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Our Mikdash Me'at

Saul Newman, KMS President


The central focus of the Yom Kippur musaf tefilla is the avodah that the Kohen Gadol performs in the mishkan. Our shul, KMS, is supposed to be a mishkan me’at. To what extent does the Yom Kippur spiritual experience today reflect the avodah of the mishkan in our mishkan me’at?

Of course there are obvious differences. Today there is no avodah by the Kohen Gadol and no karbanot  and sadly there is no visible presence of the shechinah resting in KMS. Beyond these differences, part of the avodah in the Mishkan was a passive experience for B’nei Yisrael. Most of B’nei Yisrael were silent observers of the national repentance process led by the Kohen Gadol on Yom Kippur. People hoped and prayed for the successful completion of the technically complex service of the Kohen Gadol. If he completed all the many steps of the process correctly and with the right kavanah, he would emerge from the Kodesh Kadoshim unscathed and that, in and of itself, would signify the success of the national repentance. This was coupled with their personal teshuva. Today’s repentance is an active one for all of us, as both an intensely personal and communal experience. On a personal level, every one of us has a direct connection to Hashem and confesses our sins, repents and seeks forgiveness from Hashem and from fellow human beings. On a communal level, we can only seek full teshuvah in a communal minyan where we recite “al chet shechatanu,” emphasizing our communal sins and our desire for communal teshuvah. Although the kahal, Rabbi Weinberg, and our ba’alei tefilla inspire us on our journey of repentance, this is an active individual and communal journey. We are participants in determining our communal fate and are not passive observers in any sense.

In other important ways the experience of “then” and “now” are nearly identical. The creation, maintenance and functioning of the Beit Hamikdash were the tasks of all of Am Yisrael. Every member of B’nei Yisrael had to give of their monetary resources to the Mishkan and Beit Hamikdash. Every member of B’nei Yisrael was asked to give what they could of their valued possessions, time, skills, and resources to the building and upkeep of this house in which Hashem dwelt. In that sense there were no passive observers. For KMS to function, we too cannot have any passive observers. We need to draw on all our resources, talents, and time. Only that way can we truly make KMS a place where Hashem can dwell. Just like no gift of resources, talent, or time was too small to service the Mishkan, so too all gifts of resources, talent, or time are precious to KMS and equally valued.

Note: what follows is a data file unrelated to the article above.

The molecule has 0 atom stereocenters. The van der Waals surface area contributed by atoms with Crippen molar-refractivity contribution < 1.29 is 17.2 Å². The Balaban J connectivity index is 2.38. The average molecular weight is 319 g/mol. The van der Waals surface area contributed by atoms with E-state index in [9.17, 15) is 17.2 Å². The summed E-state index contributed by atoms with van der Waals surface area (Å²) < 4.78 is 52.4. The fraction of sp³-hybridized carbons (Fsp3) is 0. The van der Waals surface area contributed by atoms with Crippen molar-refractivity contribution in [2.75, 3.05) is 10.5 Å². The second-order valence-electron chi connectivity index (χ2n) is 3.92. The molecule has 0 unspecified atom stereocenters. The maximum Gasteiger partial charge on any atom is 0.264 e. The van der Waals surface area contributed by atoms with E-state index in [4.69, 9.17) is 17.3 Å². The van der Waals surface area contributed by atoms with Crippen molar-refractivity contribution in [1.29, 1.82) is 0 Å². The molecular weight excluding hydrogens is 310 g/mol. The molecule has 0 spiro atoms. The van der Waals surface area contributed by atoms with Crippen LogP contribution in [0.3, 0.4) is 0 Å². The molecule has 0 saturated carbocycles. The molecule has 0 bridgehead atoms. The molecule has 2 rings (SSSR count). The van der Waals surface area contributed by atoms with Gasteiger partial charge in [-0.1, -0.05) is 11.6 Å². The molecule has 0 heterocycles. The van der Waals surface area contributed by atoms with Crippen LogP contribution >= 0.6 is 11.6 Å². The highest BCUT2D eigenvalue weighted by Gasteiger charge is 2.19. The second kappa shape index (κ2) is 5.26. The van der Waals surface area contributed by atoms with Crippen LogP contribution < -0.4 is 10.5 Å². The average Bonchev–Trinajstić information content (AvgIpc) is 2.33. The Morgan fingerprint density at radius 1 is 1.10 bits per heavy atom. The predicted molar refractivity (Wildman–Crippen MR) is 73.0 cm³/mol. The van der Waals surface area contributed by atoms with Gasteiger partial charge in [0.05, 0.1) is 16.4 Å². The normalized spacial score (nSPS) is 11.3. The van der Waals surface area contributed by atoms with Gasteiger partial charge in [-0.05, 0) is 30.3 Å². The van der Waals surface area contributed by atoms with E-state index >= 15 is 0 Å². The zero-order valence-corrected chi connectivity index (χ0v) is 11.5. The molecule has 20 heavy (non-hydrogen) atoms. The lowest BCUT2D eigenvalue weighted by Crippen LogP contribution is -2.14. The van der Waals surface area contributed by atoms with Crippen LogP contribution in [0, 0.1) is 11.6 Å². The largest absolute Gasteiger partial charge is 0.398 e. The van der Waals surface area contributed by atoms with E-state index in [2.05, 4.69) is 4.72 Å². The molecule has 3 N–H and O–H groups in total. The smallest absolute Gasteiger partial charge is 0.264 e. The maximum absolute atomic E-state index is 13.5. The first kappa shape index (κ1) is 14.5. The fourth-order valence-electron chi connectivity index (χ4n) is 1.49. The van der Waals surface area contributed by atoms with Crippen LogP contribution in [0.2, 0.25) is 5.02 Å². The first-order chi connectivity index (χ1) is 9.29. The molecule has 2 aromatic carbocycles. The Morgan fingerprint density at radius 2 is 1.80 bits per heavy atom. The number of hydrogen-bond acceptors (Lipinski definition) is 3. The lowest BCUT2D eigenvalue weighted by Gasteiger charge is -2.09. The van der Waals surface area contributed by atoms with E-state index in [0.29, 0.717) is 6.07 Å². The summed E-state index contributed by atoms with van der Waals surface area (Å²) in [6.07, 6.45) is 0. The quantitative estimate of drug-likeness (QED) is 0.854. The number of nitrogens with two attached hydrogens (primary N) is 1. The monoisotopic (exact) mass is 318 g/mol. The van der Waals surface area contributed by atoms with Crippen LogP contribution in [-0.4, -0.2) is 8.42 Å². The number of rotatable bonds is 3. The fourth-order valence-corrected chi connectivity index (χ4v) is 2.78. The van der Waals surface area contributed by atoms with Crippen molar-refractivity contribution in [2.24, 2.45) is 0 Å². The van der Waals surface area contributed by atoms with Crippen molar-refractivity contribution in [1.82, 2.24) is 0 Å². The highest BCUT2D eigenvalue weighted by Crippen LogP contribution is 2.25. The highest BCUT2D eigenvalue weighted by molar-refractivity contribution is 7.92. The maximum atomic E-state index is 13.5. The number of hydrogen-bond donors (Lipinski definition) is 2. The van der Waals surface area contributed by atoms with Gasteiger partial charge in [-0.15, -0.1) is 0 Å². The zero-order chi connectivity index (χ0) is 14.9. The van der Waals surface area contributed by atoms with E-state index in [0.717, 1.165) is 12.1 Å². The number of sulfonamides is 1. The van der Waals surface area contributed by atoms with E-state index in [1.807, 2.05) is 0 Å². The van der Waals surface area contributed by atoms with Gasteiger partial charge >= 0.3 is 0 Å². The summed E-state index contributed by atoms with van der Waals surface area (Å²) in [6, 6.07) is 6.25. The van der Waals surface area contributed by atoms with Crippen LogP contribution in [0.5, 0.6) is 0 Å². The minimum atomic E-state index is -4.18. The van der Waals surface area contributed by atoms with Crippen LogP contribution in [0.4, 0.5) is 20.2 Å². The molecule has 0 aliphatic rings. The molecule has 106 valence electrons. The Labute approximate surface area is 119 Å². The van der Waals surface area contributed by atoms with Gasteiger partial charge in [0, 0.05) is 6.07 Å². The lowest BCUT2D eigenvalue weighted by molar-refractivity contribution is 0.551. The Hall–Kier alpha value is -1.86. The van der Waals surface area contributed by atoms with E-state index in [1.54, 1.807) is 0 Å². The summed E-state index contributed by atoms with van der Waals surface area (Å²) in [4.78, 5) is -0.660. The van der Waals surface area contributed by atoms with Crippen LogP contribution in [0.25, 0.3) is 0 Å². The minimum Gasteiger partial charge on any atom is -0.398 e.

The success of KMS is not dependent on one person, or twenty people, or even a hundred. It is dependent on each one of us giving of our resources if we can, of our talents that we have, and of our precious time to make KMS a more special place every day. We must communally pool those resources and skills to succeed as one.

KMS must never be a passive experience. It must be a place  we are all actively engaged in crafting our own spiritual experience. I invite every one of you to send me a suggestion of how you want to be involved in KMS in this new year. I welcome your ideas, talents, and time.  If you are not sure what you can do for KMS, reach out to me in the new year, and I will help you find an appropriate project where you can help create a more dynamic, spiritual and uplifting KMS. That will insure we all have a genuine ketivah v’chatimah tovah.  

Tue, September 22 2020 4 Tishrei 5781